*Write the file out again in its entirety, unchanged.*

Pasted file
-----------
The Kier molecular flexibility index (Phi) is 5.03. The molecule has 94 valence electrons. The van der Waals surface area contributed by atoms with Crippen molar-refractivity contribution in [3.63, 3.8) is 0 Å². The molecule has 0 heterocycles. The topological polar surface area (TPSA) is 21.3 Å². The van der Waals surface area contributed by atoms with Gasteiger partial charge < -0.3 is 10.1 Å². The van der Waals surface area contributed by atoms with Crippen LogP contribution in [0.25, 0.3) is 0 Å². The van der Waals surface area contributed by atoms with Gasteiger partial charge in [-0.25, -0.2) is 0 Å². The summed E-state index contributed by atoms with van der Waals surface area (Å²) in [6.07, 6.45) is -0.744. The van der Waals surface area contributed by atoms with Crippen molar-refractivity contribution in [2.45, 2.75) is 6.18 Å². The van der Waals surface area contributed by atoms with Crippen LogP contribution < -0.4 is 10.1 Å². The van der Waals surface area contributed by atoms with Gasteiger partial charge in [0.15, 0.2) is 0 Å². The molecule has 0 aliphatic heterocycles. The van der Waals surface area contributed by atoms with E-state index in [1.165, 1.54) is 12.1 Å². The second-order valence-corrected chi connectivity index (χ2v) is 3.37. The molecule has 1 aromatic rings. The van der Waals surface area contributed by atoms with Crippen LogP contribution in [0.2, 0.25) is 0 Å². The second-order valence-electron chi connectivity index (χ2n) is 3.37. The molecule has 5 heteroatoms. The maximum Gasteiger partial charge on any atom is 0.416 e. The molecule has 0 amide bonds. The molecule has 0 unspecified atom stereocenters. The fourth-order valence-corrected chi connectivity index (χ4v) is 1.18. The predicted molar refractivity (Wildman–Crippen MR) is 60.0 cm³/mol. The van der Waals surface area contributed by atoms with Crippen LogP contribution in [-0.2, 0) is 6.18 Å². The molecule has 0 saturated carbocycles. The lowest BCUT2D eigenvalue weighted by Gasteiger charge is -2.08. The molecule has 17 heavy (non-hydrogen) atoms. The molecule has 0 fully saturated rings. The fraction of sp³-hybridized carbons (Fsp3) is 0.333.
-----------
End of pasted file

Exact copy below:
The Kier molecular flexibility index (Phi) is 5.03. The molecule has 94 valence electrons. The van der Waals surface area contributed by atoms with Crippen molar-refractivity contribution in [3.63, 3.8) is 0 Å². The molecule has 0 heterocycles. The topological polar surface area (TPSA) is 21.3 Å². The van der Waals surface area contributed by atoms with Gasteiger partial charge < -0.3 is 10.1 Å². The van der Waals surface area contributed by atoms with Crippen LogP contribution in [0.25, 0.3) is 0 Å². The van der Waals surface area contributed by atoms with Gasteiger partial charge in [-0.25, -0.2) is 0 Å². The summed E-state index contributed by atoms with van der Waals surface area (Å²) in [6.07, 6.45) is -0.744. The van der Waals surface area contributed by atoms with Crippen molar-refractivity contribution in [2.45, 2.75) is 6.18 Å². The van der Waals surface area contributed by atoms with Crippen LogP contribution < -0.4 is 10.1 Å². The van der Waals surface area contributed by atoms with Gasteiger partial charge in [0.15, 0.2) is 0 Å². The molecule has 0 aliphatic heterocycles. The van der Waals surface area contributed by atoms with E-state index in [1.165, 1.54) is 12.1 Å². The second-order valence-corrected chi connectivity index (χ2v) is 3.37. The molecule has 1 aromatic rings. The van der Waals surface area contributed by atoms with Crippen LogP contribution in [0.2, 0.25) is 0 Å². The second-order valence-electron chi connectivity index (χ2n) is 3.37. The molecule has 5 heteroatoms. The maximum Gasteiger partial charge on any atom is 0.416 e. The molecule has 0 amide bonds. The molecule has 0 unspecified atom stereocenters. The fourth-order valence-corrected chi connectivity index (χ4v) is 1.18. The predicted molar refractivity (Wildman–Crippen MR) is 60.0 cm³/mol. The van der Waals surface area contributed by atoms with Crippen LogP contribution in [-0.2, 0) is 6.18 Å². The molecule has 0 saturated carbocycles. The lowest BCUT2D eigenvalue weighted by Gasteiger charge is -2.08. The molecule has 17 heavy (non-hydrogen) atoms. The molecule has 0 fully saturated rings. The fraction of sp³-hybridized carbons (Fsp3) is 0.333.